Needed: A Rural Strategy
If Democrats want to speak to rural America, they should start listening to the Rhonda Perrys and Helen Wallers. They'll learn quickly that bland, one-size-fits-all "rural strategies" are losers. The corporate owner of a 4,000-cow factory farm in California has different demands from the family that milks 100 cows in Wisconsin. Companies like Monsanto and Tyson are not "partners" of wheat farmers trying to keep genetically modified seeds out of North Dakota, or Missouri hog farmers who want to use antitrust laws to prevent meatpacking companies from cornering markets. Wal-Mart has a different vision for rural America from mom-and-pop stores on Main Street. And while a Free Trade Area of the Americas agreement might open foreign markets for agribusiness, it will collapse prices for family farmers here and abroad. "It's about making choices," says Waller. "Most of the time the choices are between what the agribusiness companies want, which is to rig the markets so they can make money, and what's good for rural communities."
The late Senator Paul Wellstone of Minnesota, Senator Byron Dorgan of North Dakota and Senator Tim Johnson of South Dakota battled in the last Congress for a national ban on livestock ownership by meatpacking companies. If enacted, it would have prevented the development of monopolies that kill competition and drive small farms out of business. Their initiative failed, with key Democrats, like North Carolina Senator John Edwards, opposing it. As he seeks the presidency, Edwards is now trying to position himself as a champion of rural America, but he has taken hits for being on the wrong side of what Congressional Progressive Caucus co-chair Dennis Kucinich says should be "a defining issue in this campaign."
Just as the meatpacking industry should be prevented from monopolizing livestock industries, agribusiness corporations should be prevented from monopolizing farm subsidies. Under the $249 billion, ten-year farm bill President Bush signed in 2002, two-thirds of farm subsidy payments go to the top 10 percent of farm-subsidy recipients. More than 50 percent of the conservation funds paid for by the bill go to the Environmental Quality Incentive Program, which provides subsidies to corporate factory farms that are major polluters. More than $100 million goes to trade promotion schemes that are often boondoggles.
Democrats must understand that trade is a big rural issue. Just as NAFTA, most-favored-nation trading status for China and other trade deals fail to benefit family farmers, they also have caused deindustrialization that hits rural America particularly hard. Maytag is moving factories to Mexico from Midwestern towns where, for decades, it has been the prime employer. Textile mills, long prime employers in the rural South, can't compete with firms that pay a fraction of their wages; this year's collapse of Pillowtex Corporation closed sixteen plants and eliminated more than 7,500 jobs, mostly in North Carolina and Virginia. "Farmers used to be able to ride through the rough times by taking a job at the machine shop. Now, in a lot of places, the machine shop is closed," says Niel Ritchie, head of the League of Rural Voters, a farm-labor coalition that is organizing a November 15 presidential forum in Iowa. "You can't talk about rural development without talking about trade."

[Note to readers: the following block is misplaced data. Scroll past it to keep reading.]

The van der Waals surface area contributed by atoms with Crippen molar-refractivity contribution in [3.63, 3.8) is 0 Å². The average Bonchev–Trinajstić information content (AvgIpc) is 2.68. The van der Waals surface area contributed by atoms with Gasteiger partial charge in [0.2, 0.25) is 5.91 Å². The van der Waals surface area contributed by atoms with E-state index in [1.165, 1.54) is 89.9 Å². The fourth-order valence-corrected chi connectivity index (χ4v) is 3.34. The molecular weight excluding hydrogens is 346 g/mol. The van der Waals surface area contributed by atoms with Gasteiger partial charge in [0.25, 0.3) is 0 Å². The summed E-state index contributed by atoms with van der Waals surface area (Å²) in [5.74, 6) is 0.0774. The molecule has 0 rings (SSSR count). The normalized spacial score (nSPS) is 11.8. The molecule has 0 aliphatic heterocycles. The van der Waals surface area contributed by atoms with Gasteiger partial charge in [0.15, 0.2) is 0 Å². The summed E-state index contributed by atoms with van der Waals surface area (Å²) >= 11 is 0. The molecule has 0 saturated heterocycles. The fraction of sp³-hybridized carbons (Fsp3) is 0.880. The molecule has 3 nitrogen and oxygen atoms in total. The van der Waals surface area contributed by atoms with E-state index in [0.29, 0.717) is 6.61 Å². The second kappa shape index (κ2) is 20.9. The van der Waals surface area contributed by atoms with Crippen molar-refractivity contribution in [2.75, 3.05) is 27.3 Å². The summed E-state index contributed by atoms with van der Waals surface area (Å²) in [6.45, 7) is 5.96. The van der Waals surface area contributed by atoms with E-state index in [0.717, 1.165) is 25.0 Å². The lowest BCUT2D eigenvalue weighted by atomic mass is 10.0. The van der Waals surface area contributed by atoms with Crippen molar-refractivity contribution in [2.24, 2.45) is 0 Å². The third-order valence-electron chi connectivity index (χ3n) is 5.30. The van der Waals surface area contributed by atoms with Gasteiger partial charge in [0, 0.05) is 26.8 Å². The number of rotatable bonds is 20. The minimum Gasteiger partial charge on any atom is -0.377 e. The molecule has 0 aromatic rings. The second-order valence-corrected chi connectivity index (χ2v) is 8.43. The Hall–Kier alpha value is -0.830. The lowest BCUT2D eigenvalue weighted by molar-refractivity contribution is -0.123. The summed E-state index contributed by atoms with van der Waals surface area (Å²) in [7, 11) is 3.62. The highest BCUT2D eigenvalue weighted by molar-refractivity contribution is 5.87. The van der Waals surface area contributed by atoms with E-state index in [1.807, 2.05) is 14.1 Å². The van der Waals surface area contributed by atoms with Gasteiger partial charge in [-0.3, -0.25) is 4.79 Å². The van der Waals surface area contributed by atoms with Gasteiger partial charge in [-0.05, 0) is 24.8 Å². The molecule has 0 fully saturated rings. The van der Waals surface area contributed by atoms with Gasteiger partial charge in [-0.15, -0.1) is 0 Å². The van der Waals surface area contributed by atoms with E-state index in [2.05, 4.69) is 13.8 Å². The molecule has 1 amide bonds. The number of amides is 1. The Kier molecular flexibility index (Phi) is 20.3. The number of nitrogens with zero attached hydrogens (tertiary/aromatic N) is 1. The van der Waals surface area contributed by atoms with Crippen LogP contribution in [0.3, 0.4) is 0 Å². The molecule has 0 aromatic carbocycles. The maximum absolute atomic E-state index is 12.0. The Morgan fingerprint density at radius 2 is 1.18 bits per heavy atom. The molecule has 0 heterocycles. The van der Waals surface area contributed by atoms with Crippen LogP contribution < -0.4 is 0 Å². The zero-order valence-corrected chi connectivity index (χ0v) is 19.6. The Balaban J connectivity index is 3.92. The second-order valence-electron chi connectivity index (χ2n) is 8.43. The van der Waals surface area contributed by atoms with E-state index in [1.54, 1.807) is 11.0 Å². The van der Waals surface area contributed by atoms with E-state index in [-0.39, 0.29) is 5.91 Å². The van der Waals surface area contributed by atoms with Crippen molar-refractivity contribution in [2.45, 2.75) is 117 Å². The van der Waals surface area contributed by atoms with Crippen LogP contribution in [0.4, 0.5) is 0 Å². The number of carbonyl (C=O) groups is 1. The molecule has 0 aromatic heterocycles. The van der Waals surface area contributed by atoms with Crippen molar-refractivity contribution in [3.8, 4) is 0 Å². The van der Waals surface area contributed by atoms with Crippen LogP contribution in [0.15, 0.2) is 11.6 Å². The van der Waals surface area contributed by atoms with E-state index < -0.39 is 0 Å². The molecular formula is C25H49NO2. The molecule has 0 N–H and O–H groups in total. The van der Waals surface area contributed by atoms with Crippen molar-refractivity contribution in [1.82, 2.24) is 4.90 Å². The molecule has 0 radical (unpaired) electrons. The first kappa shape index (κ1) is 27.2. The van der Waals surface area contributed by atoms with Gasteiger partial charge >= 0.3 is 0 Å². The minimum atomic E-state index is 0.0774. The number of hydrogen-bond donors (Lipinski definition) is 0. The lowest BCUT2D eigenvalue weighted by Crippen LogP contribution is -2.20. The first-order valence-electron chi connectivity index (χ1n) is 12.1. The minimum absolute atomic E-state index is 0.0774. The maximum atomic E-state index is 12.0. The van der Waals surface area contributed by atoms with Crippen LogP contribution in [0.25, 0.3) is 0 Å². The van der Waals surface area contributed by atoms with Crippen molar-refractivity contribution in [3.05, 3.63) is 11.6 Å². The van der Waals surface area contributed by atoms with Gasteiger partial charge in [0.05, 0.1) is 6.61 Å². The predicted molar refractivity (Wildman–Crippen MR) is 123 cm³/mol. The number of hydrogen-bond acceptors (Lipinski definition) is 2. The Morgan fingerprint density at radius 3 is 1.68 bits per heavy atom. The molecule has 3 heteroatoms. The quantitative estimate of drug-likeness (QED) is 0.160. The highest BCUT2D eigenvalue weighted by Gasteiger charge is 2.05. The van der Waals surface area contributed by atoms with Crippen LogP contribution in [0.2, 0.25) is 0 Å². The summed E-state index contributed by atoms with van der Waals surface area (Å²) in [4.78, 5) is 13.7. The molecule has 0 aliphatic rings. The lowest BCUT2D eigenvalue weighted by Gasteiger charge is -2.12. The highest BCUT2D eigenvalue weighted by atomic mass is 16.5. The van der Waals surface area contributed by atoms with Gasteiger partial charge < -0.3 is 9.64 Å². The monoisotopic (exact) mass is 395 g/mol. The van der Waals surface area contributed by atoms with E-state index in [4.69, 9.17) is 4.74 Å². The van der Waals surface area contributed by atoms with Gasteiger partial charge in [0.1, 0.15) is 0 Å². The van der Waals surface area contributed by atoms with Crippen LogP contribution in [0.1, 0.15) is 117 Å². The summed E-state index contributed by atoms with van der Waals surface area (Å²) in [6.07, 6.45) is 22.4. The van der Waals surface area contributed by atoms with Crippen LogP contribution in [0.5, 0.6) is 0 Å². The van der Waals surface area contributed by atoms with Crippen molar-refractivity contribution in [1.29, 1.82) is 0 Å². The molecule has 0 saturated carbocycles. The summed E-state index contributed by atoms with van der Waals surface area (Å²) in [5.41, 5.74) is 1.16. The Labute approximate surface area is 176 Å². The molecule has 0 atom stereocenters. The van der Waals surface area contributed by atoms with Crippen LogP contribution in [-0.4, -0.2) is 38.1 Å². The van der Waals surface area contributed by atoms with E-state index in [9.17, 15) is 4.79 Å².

Ritchie thinks some Democratic candidates are starting to get it. While Joe Lieberman still echoes discredited talk about trade as a cure-all, Kucinich and Dick Gephardt recognize that rural voters see through the claims of free traders. Edwards stumbled on the livestock-monopoly issue, but Kucinich, Gephardt and Howard Dean, the former Vermont governor, champion anti-monopoly measures. And while Dean is often portrayed as the darling of the East and West Coasts, his "Farmers and Ranchers for Dean" campaign has made progress in states like Iowa and North Dakota. "Dean's from a rural state and he's gotten through to a lot of people by talking substance on our issues," says North Dakotan Morrison. "Substance is the key. Rural voters don't want sympathy, they want something real from Democrats."
Offering rural voters something real--in the form of a populist alternative to the Republicans--may be the greatest challenge that Democrats face in the 2004 campaign. But it is also the greatest opportunity. "Politics is the name of the game, isn't it? Politics decides whether we can stay in business, whether there's a future for our children and grandchildren here," says Helen Waller, as she looks out across the wheat fields of eastern Montana on a fall afternoon. "There's a lot of us who take this all very seriously because we know what is at stake. I just wish the politicians would take politics as seriously as we do."